With the sun now setting hours earlier (*sheds dramatic tear*), a crisp winter chill keeping you cozied up inside and let’s be honest, a full week of holiday online shopping sales ahead, if you’re anything like us we have a feeling you’re logging a bit more screen time than usual lately. And while we can all agree it’s certainly not ideal, as long as you’re still moving your body, staying hydrated and committed to offline self-care, it’s not inherently all bad. However, it does come with one especially concerning risk: Digital Eye Strain.
Digital Eye Strain – also known as Computer Vision Syndrome – describes a slew of eye and vision-related issues that result from prolonged computer, tablet, e-reader and cell phone use. It’s not uncommon – many individuals experience eye discomfort and vision problems when viewing digital screens for extended periods. The definition of “extended period” and the extent to which individuals experience visual symptoms will range from person to person, depending on their age, eye coordination and visual abilities and any untreated vision problems like farsightedness and astigmatism.
Computer eye strain affects more than 70% of the approximately 143 million Americans who work on a computer on a daily basis, according to the American Optometric Association (AOA). In fact, more than 90% of adults report using digital devices for more than two hours a day, with many upwards of seven hours a day.
Thanks to a combo of poor lighting, digital glare, improper viewing distances and poor desk or couch posture, digital eye strain issues can range from physical fatigue, headaches, blurred vision and dry eyes, to neck and shoulder pain, decreased productivity and increased numbers of work errors. Distracting eye twitching and red, irritated eyes aren’t off the table, either!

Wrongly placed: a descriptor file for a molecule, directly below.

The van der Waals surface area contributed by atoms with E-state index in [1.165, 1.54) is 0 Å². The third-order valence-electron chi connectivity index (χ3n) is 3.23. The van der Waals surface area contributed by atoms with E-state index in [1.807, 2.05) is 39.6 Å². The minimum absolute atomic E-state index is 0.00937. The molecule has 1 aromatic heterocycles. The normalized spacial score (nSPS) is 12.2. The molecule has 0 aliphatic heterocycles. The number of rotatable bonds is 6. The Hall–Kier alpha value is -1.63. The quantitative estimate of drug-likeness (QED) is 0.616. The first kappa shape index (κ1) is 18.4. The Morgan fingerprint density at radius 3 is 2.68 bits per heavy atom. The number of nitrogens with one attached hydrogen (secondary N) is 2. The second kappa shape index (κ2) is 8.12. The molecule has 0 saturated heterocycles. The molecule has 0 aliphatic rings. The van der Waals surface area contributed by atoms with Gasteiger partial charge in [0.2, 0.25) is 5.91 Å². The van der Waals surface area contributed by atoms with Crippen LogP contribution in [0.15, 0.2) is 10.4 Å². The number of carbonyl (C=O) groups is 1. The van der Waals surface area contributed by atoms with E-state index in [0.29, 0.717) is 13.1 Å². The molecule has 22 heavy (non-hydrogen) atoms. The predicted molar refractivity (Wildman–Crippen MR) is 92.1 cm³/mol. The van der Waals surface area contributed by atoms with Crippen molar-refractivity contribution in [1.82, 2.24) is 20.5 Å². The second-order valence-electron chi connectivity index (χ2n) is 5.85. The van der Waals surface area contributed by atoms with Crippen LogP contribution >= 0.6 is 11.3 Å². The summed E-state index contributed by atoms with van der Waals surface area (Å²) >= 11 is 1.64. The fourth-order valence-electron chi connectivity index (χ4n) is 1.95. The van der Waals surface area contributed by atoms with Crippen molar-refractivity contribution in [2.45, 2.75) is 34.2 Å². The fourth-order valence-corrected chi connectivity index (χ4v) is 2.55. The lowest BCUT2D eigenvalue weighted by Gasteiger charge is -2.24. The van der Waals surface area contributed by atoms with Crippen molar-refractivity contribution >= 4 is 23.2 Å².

Here’s the good news: many of the symptoms experienced by screen users (so, everyone) are only temporary and should decline after stepping away from computer work or your digital device of choice. That said, it’s best to put some preventative measures in place to address the cause of the problem and avoid recurring issues or worsening symptoms. Below, we’re sharing five ways to protect your eyes from digital burnout!
To help alleviate digital eye strain, try to rest your eyes when using the computer for long periods. Follow the 20-20-20 rule; take a 20-second break to view something 20 feet away every 20 minutes.
A pair of computer-specific glasses can help relieve many of the symptoms of digital eye strain caused by harmful blue-violet light. By wearing blue light blocking glasses, you can limit the amount of blue light that enters your eyes and make extended screen time more pleasant.
Drinking and eating a diet rich in carotenoids, especially lycopene, beta-carotene, vitamin A, and lutein, can help prevent vision loss, reduce dry eye, and even improve night vision. We’ve recently turned to sipping Gac – the “superfruit” for your eyes. Gac fruit contains more carotenoids and Vitamin A than many common fruits and vegetables found in the Western diet – more than yellow corn, green leafy vegetables, and even tomatoes and carrots! Plus, Gac acts as fuel for your eyes — antioxidants in the Gac fruit are used to restore damaging blue light from digital devices.
Sounds too simple to be true, but it works. When working at a computer, people tend to blink less frequently — about one-third as often as they normally do. To minimize your chances of developing dry eyes when using a screen, make an effort to blink frequently to keep the surface of your eyes moist.
Adjusting the display settings of your computer or phone can help combat eye strain and fatigue. You’ll want to match the brightness of the display to be approximately the same as the brightness of your surrounding workstation. If it looks like a light source, it’s too bright. If it appears dull and gray, it may be too dark.
As always, please consult your primary care doctor if you’re experiencing any digital eye strain symptoms. Regular eye examinations and proper viewing habits can go a long way to help to prevent or reduce the development of digital eye strain.